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Q: Published list of occupations who should not receive Lasik surgery. ( Answered 4 out of 5 stars,   2 Comments )
Subject: Published list of occupations who should not receive Lasik surgery.
Category: Health > Alternative
Asked by: stephen48-ga
List Price: $200.00
Posted: 14 Nov 2005 08:34 PST
Expires: 14 Dec 2005 08:34 PST
Question ID: 592787
I am researching possible contreindications for Lasik surgeries.  I am
specifically looking for two U.S. titles of documentation relating to
ophthamology referance manuals or medical journals which list
occupations in which potential Lasik clients should not receive the
Lasik Surgery.  I suspect that this list would be in an index of a
professional manual. I am already aware of common limitations ie
contact sports, pilots, pregnant women and people with eye diseases. 
In the list I am looking for occupations that use computers

Request for Question Clarification by czh-ga on 15 Nov 2005 18:00 PST
Hello stephen48-ga,

In your question you refer to ?ophthalmology reference manuals or
medical journals? as the sources of lists of occupations. I have found
a few references to jobs or occupations where LASIK surgery may not be
acceptable but these references are not in manuals or journals. Will
this meet your needs?

What jobs/occupations do you believe/expect will be on the list?
Please tell me more about the context of your question and the type of
information that will be acceptable to you.

I look forward to your clarification.

~ czh ~

Clarification of Question by stephen48-ga on 16 Nov 2005 05:22 PST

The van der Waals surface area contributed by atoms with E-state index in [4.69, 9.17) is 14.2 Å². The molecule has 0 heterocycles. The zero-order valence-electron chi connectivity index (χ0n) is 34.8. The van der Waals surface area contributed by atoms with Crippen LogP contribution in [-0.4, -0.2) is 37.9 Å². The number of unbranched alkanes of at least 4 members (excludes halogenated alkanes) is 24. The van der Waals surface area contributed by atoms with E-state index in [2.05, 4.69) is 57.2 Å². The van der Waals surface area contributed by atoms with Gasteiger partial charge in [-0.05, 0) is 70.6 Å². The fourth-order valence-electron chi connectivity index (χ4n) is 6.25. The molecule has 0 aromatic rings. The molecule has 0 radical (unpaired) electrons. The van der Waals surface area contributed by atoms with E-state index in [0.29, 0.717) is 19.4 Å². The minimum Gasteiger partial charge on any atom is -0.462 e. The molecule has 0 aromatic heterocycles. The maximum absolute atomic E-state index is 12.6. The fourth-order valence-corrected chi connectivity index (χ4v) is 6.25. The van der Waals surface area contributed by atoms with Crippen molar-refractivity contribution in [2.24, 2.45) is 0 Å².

I prefer that the occupational list came from referance manuals for
Ophthamologist.  I suppose two titles of professional books which
contain list would be satisfactory.  In the list, I am looking for
occupations or careers which utilize computers extensively such as
computer operators, engineers, programmers or systems analyst.  I am a
computer systems programmer and I had a very bad Lasik surgery which
was partially corrected with intraocular lens (IOL)inplants.  My
vision is still very poor and I am looking for occupations that should
not receive Lasik and/or IOL's. The material will be used for support
of a disability insurance claim and possible law suit. Documents to
support my case will be appreciated.

Request for Question Clarification by czh-ga on 16 Nov 2005 13:36 PST
Hello stephen48-ga,

Thank you for the clarification. It helps to understand the context of
your question and to help you consider alternate approaches for
getting the information you need.

I have not been able to identify any ophthalmology reference manuals
that might be available online. However, even if they were, I have not
found any evidence that the professional literature would confirm your
hypothesis that there are occupational lists for which LASIK surgery